Not sure I would rush back to Meat and Potatoes. To be fair, this is mostly due to my veggie leaning tendencies. However, although everyone liked their meals but no one seemed overly wowed.

Meat & Potatoes on Urbanspoon

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Happy Thanksgiving

My aunt and uncle hosted 40+ people at their beautiful home for Thanksgiving.

thanksgiving set up

 It was a lovely holiday, full of family. Both sets of my grandparents were there. I always feel so thankful and blessed when I have them all in the same room. Makes me heart happy.

We had all the staples – turkey, green bean casserole, vegetables, corn, mashed potatoes, sweet potatoes. My addition was roasted brussel sprouts with a bacon/mapple glaze.

I plan to spend the rest of the break relaxing, seeing friends, decorating for the holidays, and (maybe) shopping. I hope your holiday has been as lovely and enjoyable as mine. I truly have so much to be thankful for.

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Smiles on a random weeknight.

Ben and I made these Bourbon Pumpkin Pie Milkshakes from Jessica at How Sweet It is. This girl is a fellow ‘burgher and has an awesome blog full of amazing looking recipes. These were darn tasty and very rich. I could have went for slightly more spice but the general idea of adding bourbon to a milkshake is life changing.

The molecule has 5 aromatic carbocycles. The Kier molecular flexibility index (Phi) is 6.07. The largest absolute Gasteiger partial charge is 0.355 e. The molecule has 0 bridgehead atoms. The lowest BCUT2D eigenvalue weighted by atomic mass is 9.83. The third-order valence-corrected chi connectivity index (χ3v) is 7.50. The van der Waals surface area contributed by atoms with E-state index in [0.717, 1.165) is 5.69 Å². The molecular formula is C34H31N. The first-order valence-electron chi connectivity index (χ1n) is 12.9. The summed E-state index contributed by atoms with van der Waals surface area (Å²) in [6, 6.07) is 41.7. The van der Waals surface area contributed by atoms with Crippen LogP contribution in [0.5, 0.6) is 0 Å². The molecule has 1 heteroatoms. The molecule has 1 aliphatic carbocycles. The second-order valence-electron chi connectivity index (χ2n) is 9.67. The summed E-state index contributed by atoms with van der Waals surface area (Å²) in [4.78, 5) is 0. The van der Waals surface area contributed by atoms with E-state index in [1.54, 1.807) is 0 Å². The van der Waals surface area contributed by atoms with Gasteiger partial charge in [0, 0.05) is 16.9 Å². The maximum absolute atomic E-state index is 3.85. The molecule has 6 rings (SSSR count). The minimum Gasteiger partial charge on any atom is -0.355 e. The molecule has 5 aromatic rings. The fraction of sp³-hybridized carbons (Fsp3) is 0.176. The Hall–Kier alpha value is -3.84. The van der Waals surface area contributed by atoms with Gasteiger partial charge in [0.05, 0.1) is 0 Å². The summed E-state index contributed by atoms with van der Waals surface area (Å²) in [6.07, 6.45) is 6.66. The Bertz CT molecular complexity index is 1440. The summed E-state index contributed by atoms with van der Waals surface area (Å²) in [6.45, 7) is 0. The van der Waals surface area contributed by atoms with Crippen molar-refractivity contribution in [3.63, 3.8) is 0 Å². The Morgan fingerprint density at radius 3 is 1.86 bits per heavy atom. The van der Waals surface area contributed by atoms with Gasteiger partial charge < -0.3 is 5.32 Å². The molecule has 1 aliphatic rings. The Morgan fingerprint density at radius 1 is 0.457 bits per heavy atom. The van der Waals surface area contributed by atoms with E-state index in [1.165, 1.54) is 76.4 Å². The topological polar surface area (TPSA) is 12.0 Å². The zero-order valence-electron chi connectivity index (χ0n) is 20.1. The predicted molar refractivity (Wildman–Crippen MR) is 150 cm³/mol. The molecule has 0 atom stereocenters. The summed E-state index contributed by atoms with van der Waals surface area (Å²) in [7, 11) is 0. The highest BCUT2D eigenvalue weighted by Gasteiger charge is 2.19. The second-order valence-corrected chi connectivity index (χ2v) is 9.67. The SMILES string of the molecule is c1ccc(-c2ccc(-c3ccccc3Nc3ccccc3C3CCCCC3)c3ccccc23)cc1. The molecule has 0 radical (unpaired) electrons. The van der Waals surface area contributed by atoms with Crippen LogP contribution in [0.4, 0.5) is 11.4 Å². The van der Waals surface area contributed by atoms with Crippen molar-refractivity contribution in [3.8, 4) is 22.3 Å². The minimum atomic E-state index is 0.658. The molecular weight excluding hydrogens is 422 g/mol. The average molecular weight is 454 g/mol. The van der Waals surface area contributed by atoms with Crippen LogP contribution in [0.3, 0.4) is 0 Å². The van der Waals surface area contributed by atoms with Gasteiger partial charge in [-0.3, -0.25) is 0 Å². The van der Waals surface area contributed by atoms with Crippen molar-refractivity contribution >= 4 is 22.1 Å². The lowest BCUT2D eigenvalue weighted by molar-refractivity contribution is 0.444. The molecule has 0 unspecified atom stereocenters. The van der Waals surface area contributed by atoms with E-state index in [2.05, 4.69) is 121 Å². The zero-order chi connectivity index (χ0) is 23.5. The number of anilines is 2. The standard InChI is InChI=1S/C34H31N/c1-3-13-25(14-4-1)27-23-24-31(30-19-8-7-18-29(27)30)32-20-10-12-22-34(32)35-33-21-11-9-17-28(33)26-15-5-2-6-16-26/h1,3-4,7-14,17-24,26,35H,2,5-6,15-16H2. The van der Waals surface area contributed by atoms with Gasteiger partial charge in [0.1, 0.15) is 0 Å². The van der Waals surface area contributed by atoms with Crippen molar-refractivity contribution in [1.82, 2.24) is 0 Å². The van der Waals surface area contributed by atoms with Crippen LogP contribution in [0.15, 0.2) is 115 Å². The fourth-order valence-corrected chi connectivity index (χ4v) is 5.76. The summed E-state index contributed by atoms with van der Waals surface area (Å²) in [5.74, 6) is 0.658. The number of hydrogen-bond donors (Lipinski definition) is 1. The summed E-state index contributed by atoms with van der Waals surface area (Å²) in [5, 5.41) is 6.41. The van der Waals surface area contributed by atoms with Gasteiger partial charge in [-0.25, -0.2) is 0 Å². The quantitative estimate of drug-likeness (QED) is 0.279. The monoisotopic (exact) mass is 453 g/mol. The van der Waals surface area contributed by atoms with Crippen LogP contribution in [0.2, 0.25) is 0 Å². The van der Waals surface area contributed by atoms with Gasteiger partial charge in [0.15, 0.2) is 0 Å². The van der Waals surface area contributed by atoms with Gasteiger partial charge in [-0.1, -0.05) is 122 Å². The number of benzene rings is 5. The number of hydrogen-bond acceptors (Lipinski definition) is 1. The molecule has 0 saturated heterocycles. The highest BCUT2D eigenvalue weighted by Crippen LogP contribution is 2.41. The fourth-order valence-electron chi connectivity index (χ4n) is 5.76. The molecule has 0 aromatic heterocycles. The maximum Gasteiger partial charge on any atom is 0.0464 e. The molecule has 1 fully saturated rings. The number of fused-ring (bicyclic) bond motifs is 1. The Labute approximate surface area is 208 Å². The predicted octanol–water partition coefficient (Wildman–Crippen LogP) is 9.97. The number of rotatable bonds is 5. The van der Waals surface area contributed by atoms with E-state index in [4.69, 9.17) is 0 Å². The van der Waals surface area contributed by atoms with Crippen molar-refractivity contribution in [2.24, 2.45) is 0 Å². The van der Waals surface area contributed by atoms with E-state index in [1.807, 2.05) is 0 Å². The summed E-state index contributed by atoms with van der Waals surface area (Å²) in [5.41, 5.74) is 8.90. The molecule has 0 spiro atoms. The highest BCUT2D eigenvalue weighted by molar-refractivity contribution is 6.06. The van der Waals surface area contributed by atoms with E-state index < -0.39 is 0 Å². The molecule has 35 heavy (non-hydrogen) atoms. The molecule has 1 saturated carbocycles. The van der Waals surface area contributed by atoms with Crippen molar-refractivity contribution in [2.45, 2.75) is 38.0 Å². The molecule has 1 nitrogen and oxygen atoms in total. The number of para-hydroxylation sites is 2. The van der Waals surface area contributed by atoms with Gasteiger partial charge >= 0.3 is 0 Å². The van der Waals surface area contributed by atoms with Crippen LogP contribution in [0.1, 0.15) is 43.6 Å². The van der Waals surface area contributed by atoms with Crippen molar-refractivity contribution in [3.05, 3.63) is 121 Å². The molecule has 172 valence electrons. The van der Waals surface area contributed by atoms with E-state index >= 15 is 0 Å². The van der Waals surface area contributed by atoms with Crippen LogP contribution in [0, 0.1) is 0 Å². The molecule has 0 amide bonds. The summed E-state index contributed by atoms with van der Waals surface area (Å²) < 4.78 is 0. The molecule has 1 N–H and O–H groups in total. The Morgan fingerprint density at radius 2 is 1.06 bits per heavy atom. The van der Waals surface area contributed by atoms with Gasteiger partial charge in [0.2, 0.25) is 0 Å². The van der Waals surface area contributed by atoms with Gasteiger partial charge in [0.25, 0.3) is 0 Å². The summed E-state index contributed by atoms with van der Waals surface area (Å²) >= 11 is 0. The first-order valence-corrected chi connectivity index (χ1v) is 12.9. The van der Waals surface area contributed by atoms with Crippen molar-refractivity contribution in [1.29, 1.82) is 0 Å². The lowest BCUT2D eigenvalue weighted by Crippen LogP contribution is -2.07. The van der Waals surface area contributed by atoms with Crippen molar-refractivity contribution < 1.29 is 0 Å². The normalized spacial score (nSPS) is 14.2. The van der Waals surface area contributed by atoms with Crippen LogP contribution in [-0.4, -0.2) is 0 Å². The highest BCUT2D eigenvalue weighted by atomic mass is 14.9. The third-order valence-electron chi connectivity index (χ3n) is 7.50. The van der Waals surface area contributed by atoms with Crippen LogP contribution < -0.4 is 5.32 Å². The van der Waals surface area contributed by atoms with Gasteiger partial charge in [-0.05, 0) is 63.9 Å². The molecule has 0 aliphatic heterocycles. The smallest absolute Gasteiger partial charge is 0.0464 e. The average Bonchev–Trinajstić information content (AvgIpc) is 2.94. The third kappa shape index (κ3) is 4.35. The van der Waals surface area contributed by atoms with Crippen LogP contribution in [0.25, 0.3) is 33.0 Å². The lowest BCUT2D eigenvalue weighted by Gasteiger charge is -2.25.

After the milkshakes, I went a little bourbon crazy and also made the Salted Brown Butter Bourbon Rice Krispy Treats from last week’s Post Gazette. I took them to a party and people kind of went nuts for them. The novelty of bourbon in a childhood snack pretty much had everyone talking about and trying the treats. I would definitely make these again, possibly adding a little bit more than six cups of rice krispies – mine were a little overly gooey.

I also enjoyed a nice bourbon and coke while dressed up as Wonder Woman for Halloween. I might be bourboned-out for a bit. I’ll be back though.

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When I started thinking about costumes I have worn through the years, I was convinced that I have been very creative. However, after reviewing Halloweens past, I am not so sure about that (please see the cat below). Regardless, it is fun to reminisce. I only have photographic evidence of Halloweens 2005 and beyond, although I did have some killer costumes as a child. I recall a borrowed Chiquita Banana costume that was pretty bad-ass and something I would love to wear today.